Playtime by Isaac Julien is a stunning seven-screen installation featuring an international roster of actors: Maggie Cheung, Mercedes Cabral, James Franco, Colin Salmon and Ingvar Eggert Sigurğsson with Simon de Pury, playing himself.
Presented by Victoria Miro Gallery through March are a various video works by Isaac Julien accompagnied by photographs and video stills. Also on view is Kapital: a two-screen documentary, which includes the artist in conversation with leading academics such as David Harvey and Stuart Hall exploring the nature of capital and its impact on various aspects of life.
What drives people to cross continents in search of a “better life” ? This is one of the questions that have underpinned much of Isaac Julien’s work over the past decade and in responding to the question he repeatedly returns to the same answer: capital.
Playtime thus follows on from Julien’s acclaimed nine screen installation Ten Thousand Waves (2010) – currently on show at MoMA, New York – which offers a response to the Morecambe Bay tragedy of 2004, where twenty-three Chinese cockle pickers were lost at sea, and Western Union: small boats (2007), which explores the perilous voyages of those attempting to cross the Mediterranean from Africa to gain entry into “fortress Europe” a story that has tragically dominated the news headlines once again in recent months.
Playtime is set across three cities defined by their role in relation to capital: London, a city transformed by the deregulation of the banks; Reykjavik, where the 2008 global financial crisis began; and Dubai, one of the Middle East’s burgeoning financial markets.
Part documentary and part fiction, the work follows six main protagonists – the Artist, the Hedge Fund Manager, the Auctioneer, the House Worker, the Art Dealer, and the Reporter – interconnecting figures in the world of art and finance with the real stories of individuals deeply affected by the crisis and the global flow of capital.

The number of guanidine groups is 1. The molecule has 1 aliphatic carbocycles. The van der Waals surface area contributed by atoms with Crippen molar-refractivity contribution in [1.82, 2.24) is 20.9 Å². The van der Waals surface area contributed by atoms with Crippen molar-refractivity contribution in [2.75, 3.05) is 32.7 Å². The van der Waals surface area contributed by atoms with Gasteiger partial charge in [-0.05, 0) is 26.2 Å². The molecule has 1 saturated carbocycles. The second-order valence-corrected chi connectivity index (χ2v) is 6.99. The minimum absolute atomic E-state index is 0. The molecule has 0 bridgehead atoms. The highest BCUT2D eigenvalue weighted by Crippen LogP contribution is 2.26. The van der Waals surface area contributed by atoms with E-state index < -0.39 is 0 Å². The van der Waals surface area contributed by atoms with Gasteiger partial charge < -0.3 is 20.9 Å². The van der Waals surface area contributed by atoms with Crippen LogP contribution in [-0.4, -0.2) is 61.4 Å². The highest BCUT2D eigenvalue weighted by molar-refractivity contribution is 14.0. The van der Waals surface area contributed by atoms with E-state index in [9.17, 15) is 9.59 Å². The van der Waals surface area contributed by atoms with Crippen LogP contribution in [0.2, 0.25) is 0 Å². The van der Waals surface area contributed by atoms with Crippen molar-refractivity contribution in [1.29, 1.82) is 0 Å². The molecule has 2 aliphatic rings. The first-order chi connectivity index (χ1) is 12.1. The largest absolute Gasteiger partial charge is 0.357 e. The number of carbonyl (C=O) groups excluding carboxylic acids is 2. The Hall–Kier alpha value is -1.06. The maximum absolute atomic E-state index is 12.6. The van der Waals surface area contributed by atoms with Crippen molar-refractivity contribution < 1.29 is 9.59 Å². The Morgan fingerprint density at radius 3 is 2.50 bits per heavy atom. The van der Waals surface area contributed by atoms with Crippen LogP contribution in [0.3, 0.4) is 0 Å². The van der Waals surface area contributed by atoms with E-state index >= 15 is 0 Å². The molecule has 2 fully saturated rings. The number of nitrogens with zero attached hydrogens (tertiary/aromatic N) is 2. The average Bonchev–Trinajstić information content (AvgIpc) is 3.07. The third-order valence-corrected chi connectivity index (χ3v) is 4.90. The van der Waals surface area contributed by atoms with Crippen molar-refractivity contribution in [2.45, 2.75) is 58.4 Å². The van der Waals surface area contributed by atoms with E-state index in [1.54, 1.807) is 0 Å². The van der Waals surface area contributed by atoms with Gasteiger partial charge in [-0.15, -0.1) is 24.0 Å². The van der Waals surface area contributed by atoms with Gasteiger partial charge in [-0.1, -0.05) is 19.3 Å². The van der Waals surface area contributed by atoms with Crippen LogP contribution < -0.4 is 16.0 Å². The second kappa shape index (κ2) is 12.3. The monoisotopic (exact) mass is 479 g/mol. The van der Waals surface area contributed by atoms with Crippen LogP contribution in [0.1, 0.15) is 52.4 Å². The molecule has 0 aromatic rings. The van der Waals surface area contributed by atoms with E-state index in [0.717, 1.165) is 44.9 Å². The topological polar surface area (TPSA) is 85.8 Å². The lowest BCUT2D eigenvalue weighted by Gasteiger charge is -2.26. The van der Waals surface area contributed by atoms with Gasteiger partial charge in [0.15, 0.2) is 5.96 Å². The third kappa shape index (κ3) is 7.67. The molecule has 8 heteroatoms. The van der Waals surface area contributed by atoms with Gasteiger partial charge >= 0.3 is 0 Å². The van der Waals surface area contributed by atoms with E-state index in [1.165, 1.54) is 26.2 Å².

The two-screen work Kapital creates an intellectual framework for Playtime, centering around a conversation at the Hayward Gallery, London between Julien and renowned Marxist academic David Harvey (The Enigma of Capital). Julien opens the film by asking why capital is so difficult to depict, to which Harvey deftly replies: “in the same way you can only really intuit gravity exists by its effects, you can really only intuit that capital exists by its effects.”
Staged as part of a seminar organised by the artist in 2012 entitled Choreographing Capital, the event saw notable interventions from theorists, critics and curators such as Stuart Hall, Paul Gilroy, Irit Rogoff and Colin MacCabe. Julien has always made work in collaboration, conversation and exchange but this is the first time he has opened up the complex and rigorous research processes that lie behind his working methods.